Bin Laden’s ‘Tom Hagen’ Avoids Guantanamo Bay

(Abu Ghaith and bin-Laden in 2002; courtesy of Rapho-Gamma via Getty Images)

Osama bin Laden’s son-in-law/infamous spokesman for al-qaeda was captured in Jordan and transported to New York City this week. Sulaiman Abu Ghaith is an advocate for al-Qaeda, who took responsibility alongside bin Laden for the 9/11 attacks. He has appeared in videos since 9/11 promising that such attacks would continue. Abu Ghaith has faced FBI interrogation in New York City for the last few days, has since been indicted with conspiracy to kill U.S. nationals, and is to be arraigned tomorrow, Friday the 8th. Several U.S. Senators spoke out today about how this al-qaeda senior leader should have been taken immediately to GITMO instead of allowing him to be tried in a civilian court. House Intelligence Chair Mike Rogers stated, “Al-Qaeda leaders captured on the battlefield should not be brought to the United States to stand trial. We should treat enemy combatants like the enemy. The U.S. court system is not the appropriate venue.”

The Obama administration has been trying to empty out GITMO, not bring new prisoners. This man, however, is no normal prisoner. FBI Assistant Director in Charge, George Venizelos, claimed, “Sulaiman Abu Ghaith held a key position in al-qaeda, comparable to the consigliere in a mob family or propaganda minister in a totalitarian regime. He used his position to persuade others to swear loyalty to al-qaeda’s murderous cause. He used his position to threaten the United States and incite its enemies.”

This capture raises several questions. Should Abu Ghaith have been brought to the US where he will receive a fair trial, or should he have been immediately detained at GITMO? Should the U.S. have been willing to (arguably) violate international law and arbitrarily detain Abu Ghaith? Also, his charge, conspiracy to kill U.S. nationals, carries with it a maximum punishment of life in prison. Is this enough? Lastly, I just want to note that much credit is due to the Obama administration for continuing to find success in capturing these al-qaeda terrorists.

Source: NBC NewsFOX News


  1. As Patrice mentioned, I agree that the Obama administration has done a very good job in capturing these Al Qaeda terrorists. However, I disagree with the approach taken in regards to the situation with Abu Ghaith. I feel as though Abu Ghaith should have been detained at Guantanamo Bay, and not have been brought to the United States to stand trial. I agree with Mike Rogers’s point that “we should treat enemy combatants like the enemy.” Abu Ghaith is not just a normal prisoner, rather, he is an enemy who was one of the masterminds behind the most tragic event in the history of United States and I do not feel that he should be given the benefit or opportunity to stand trial in this country. With that being said, I would not change my stance regardless if we arguably violate international law for arbitrary detention and deprive Abu Ghaith of due process. Finally, while I’m not sure that anything can be done to make up for the events of 9/11, I certainly do not feel as though life in prison is enough of a punishment for one of the terrorists responsible for all the men and women who lost their lives as a result of September 11th.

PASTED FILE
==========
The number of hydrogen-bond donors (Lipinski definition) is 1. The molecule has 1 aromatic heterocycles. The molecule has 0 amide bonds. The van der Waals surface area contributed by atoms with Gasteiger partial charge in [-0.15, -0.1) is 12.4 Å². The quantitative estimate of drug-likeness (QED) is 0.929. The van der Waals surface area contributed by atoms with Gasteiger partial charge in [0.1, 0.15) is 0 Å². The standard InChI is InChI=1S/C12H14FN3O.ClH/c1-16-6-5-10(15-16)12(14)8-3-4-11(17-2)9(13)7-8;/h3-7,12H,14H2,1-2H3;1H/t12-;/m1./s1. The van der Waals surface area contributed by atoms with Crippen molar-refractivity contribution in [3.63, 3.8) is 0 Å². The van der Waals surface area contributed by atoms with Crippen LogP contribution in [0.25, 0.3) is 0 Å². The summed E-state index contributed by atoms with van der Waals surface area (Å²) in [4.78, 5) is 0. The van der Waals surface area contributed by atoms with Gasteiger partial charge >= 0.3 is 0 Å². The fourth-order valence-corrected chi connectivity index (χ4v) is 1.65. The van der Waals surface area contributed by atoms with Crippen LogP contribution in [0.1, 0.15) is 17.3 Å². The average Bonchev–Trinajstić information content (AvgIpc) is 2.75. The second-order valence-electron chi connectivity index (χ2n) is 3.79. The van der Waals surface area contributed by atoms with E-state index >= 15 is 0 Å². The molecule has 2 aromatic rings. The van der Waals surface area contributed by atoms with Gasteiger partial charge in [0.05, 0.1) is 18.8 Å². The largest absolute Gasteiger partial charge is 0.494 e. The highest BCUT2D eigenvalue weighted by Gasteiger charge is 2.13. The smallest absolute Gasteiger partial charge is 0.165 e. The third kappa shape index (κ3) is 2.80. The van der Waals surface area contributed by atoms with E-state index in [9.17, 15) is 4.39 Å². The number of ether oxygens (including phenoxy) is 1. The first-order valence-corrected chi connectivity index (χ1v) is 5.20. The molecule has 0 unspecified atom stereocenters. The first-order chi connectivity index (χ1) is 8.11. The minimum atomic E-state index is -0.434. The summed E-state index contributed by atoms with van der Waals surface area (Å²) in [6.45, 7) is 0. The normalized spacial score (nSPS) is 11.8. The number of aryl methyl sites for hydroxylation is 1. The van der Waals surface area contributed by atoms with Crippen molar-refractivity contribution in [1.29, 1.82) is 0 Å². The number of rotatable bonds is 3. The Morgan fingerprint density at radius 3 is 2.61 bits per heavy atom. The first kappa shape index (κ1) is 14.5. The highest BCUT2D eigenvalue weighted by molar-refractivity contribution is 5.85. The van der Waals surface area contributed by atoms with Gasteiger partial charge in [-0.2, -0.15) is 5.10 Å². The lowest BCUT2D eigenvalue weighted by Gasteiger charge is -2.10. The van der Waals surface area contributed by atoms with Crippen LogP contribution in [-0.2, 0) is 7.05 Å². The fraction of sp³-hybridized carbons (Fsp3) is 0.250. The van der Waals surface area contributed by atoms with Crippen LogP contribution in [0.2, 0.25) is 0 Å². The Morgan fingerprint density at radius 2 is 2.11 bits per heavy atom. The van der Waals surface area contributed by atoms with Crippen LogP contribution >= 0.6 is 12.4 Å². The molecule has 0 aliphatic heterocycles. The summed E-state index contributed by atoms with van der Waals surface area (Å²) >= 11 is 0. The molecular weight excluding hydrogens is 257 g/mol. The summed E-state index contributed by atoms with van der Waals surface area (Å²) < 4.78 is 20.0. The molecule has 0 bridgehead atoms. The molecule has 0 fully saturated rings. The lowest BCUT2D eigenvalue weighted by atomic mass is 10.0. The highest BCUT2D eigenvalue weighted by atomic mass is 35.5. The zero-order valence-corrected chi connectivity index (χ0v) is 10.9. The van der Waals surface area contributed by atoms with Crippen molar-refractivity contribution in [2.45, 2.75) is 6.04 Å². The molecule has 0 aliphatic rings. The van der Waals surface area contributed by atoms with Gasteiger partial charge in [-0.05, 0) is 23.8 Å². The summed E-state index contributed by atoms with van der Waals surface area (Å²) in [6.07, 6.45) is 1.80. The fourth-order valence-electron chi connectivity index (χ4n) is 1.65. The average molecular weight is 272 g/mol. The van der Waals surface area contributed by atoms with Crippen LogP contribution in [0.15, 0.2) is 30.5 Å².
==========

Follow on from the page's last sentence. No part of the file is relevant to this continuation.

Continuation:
2. I do not agree that Abu Ghaith should have been tried in a Federal Court in Manhattan. As Patrick mentioned, Obama is trying to empty out GITMO (his success with that is up for debate). This trial in lower Manhattan seems to be a symbolic gesture more than anything else.
    A few months ago, AG Holder said that Khalid Sheik Mohammed would not be tried in federal court, mostly for security concerns. I do not see the difference here. In fact, I see this as more of a security concern after Osama’s death and the recent media coverage on the Seal Team that killed him.
    And the concept of a “fair trial” is not really appropriate here. While the procedural formalities may be followed, there is not a juror within 1000 miles of the courthouse who would acquit this man. In that regard, would there be any difference in violating international law and detaining him indefinitely? I guess we follow the smoke and mirrors and see what happens.

  3. Personally, I agree that Abu Ghaith should have been immediately transferred to GITMO. However, the reasoning behind trying him in a U.S. court is not to violate international law–a reasoning that is quite compelling. There is an underlying principle of complimentary here in that if we continue to violate international law with the detention of enemy combatants, what is to prevent other countries from violating international law if an American is captured abroad? As there is no one overseeing governmental body that regulates all international law violations, international law itself requires states themselves to be responsible for upholding the laws. Andrew brings up a good point with regard to the location of the trial. New York City is an especially sensitive area to try Abu Ghaith, and I would think that there is almost a guarantee of a conviction due to the location, given the government has the sufficient evidence to convict. Whether he should get life in prison is really a question of personal opinion, as to which punishment would be worse–the death penalty or life in prison. For me it would really depend on the prison conditions as to which punishment is justifiable in a case such as this. In some situations the prison conditions could make life in prison worse than capital punishment.

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